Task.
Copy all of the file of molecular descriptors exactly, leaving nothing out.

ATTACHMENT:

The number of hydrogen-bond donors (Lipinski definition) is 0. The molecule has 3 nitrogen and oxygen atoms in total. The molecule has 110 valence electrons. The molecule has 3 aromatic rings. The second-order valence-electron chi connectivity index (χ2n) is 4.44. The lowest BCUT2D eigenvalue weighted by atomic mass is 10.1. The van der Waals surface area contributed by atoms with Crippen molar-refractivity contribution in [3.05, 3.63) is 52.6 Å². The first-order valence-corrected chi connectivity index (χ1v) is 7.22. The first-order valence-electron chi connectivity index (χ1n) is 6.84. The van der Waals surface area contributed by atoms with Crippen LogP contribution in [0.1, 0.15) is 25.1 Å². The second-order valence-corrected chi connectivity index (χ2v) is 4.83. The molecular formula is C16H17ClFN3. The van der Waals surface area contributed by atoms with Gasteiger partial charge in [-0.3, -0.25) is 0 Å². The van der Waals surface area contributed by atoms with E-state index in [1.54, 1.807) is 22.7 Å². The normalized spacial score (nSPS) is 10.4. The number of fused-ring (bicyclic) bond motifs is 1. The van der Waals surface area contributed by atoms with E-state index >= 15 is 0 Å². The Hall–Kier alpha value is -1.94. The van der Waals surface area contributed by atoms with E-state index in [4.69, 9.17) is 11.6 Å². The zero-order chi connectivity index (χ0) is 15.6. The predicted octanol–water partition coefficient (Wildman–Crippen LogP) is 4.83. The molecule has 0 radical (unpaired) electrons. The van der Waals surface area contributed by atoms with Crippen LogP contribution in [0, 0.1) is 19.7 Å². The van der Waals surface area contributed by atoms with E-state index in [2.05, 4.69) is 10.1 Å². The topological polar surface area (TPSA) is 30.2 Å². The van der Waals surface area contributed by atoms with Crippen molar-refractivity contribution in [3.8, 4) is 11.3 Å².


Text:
The number of hydrogen-bond donors (Lipinski definition) is 0. The molecule has 3 nitrogen and oxygen atoms in total. The molecule has 110 valence electrons. The molecule has 3 aromatic rings. The second-order valence-electron chi connectivity index (χ2n) is 4.44. The lowest BCUT2D eigenvalue weighted by atomic mass is 10.1. The van der Waals surface area contributed by atoms with Crippen molar-refractivity contribution in [3.05, 3.63) is 52.6 Å². The first-order valence-corrected chi connectivity index (χ1v) is 7.22. The first-order valence-electron chi connectivity index (χ1n) is 6.84. The van der Waals surface area contributed by atoms with Crippen LogP contribution in [0.1, 0.15) is 25.1 Å². The second-order valence-corrected chi connectivity index (χ2v) is 4.83. The molecular formula is C16H17ClFN3. The van der Waals surface area contributed by atoms with Gasteiger partial charge in [-0.3, -0.25) is 0 Å². The van der Waals surface area contributed by atoms with E-state index in [1.54, 1.807) is 22.7 Å². The normalized spacial score (nSPS) is 10.4. The number of fused-ring (bicyclic) bond motifs is 1. The van der Waals surface area contributed by atoms with E-state index >= 15 is 0 Å². The Hall–Kier alpha value is -1.94. The van der Waals surface area contributed by atoms with E-state index in [4.69, 9.17) is 11.6 Å². The zero-order chi connectivity index (χ0) is 15.6. The predicted octanol–water partition coefficient (Wildman–Crippen LogP) is 4.83. The molecule has 0 radical (unpaired) electrons. The van der Waals surface area contributed by atoms with Crippen LogP contribution in [0, 0.1) is 19.7 Å². The van der Waals surface area contributed by atoms with E-state index in [2.05, 4.69) is 10.1 Å². The topological polar surface area (TPSA) is 30.2 Å². The van der Waals surface area contributed by atoms with Crippen molar-refractivity contribution in [3.8, 4) is 11.3 Å².